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“He basically wants to spend his whole life messing with chickens.”

The best documentaries often come from the most unexpected places. Whether it’s air guitar competitions, arcade game rivals or competitive tickling foundations, the ones that really narrow in on one subject —exploring the beauty, fascination and oddities found within — usually make the best impression. They allow you to explore a world you never considered and get invested in things you probably never knew existed. These are the kinds of documentaries I find most appealing, and that’s probably why I was so taken by Chicken People, director Nicole Lucas Haimes’ entertaining and oddly heartwarming look at national poultry competitions.

What initially plays like nonfiction Best in Show with pampered fowl soon becomes an affectionate, engaging and contemplative look at obsession, addiction and social alienation. It lets us see ourselves in the kind of people you’d likely never imagine giving a second glance. I love documentaries that give you this new life perspective, and Haimes’ new movie is no exception. It’s one of the best documentaries I’ve seen in an already-great year for documentaries.

Haimes focuses on three different extremist personalities: Brian Caraker, a young singer from Branson, Missouri forced to choose between his professional stage life and his love for his precious chickens; Shari McCollough, an Indiana mother of five with an addictive personality and a love for animals, including llamas and dogs in addition to her prized 200 chickens; and Brian Knox, a lonely hobbyist from New Hampshire who finds joy and purpose in breeding and carrying for his meticulously surveyed birds. Their poor parents, families and friends are often caught in the mix, having to help care for these winged winners as if they’re the ones with the obsession. They’re the kind of people who will groom, prim and spruce their birds like their lives depend upon it. They study the standard of perfection like it’s the Bible. They’re among 230 competitive personalities working their way towards holding the coveted Super Grand Champion prize. They’ll do whatever it takes to win, and it’s easy to laugh at their antics. They’re just chickens, right?

But as Haimes illustrates, there’s an art to their craft, like any other. It’s no more eccentric than any other person with an oppressive fascination. They know what they love in life, and they know what they hope to gain. And really, they’re no less crazy than dog lovers or cat people anyway. Okay, they might be a little crazier. But once Chicken People gets you involved, it makes you care about these exceptional poultry like you (likely) never have before. It’s captivating filmmaking at its purest.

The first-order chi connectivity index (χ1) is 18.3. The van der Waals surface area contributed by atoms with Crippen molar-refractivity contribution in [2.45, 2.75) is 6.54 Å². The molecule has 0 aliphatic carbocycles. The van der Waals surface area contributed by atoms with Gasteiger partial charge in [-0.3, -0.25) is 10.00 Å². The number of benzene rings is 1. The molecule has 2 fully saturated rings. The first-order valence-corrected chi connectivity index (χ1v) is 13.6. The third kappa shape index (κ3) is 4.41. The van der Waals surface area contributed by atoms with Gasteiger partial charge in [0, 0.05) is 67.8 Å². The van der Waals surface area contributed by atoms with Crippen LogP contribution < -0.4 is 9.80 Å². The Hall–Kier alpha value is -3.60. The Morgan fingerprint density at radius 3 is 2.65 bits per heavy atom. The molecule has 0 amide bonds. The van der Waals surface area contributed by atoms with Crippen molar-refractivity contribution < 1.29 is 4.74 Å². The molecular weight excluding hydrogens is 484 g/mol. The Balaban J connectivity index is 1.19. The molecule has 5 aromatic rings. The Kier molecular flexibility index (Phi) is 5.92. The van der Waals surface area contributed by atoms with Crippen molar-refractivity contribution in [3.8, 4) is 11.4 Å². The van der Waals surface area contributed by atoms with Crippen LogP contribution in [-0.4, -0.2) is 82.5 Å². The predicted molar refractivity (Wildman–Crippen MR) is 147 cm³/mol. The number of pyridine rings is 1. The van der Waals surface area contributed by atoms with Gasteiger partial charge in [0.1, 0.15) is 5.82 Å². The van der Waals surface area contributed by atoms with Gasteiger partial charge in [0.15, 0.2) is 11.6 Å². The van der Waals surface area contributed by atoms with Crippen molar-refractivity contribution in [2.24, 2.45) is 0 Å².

What often makes this new documentary work so well is Haimes’ supportive, attentive vision. If her tongue is planted firmly to her cheek, she’s still letting you feel sympathy for her subjects, and she never makes you feel manipulated or provoked by a dictated narrative or agenda, unlike, say, The King of Kong: A Fistful of Quarters. Her watching eye is sometimes compromised by her quick editing style, but you still feel engrossed in this specific lifestyle, watching them care and nurture these precious pets that we often take for granted, especially with millions of Americans selling and consuming them on a daily basis. The movie is not spiteful. It doesn’t sneer. It rarely snickers after a point. It’s simply a compassionate, good-hearted documentary about an unusual little annual competition, found in select cities like Columbus and Knoxville. If you’re someone like me, you’ll be surprised to see how taken you become by this weirdly specific subject matter.

Because ultimately, Chicken People is a documentary about acceptance and appreciation. More than anything else, these people want to be vindicated and understood in their near religious commitment to their chickens. Whether you love chickens with all your heart or never held one in your life, that’s something anyone with a persistent passion should understand. That’s what gives this documentary its beating heart. This journey into exploring “chickenism” is one of the most enjoyable and enlightening you’ll see this year, and thanks to a number of beautifully photographed sequences, you might even begin to see why these people love these birds so much — at least, to an extent. Chicken People is a top contender.



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Will Ashton is a staff writer for Cut Print Film. He also writes for The Playlist, We Got This Covered and MovieBoozer. He co-hosts the podcast Cinemaholics. One day, he'll become Jack Burton. You wait and see.

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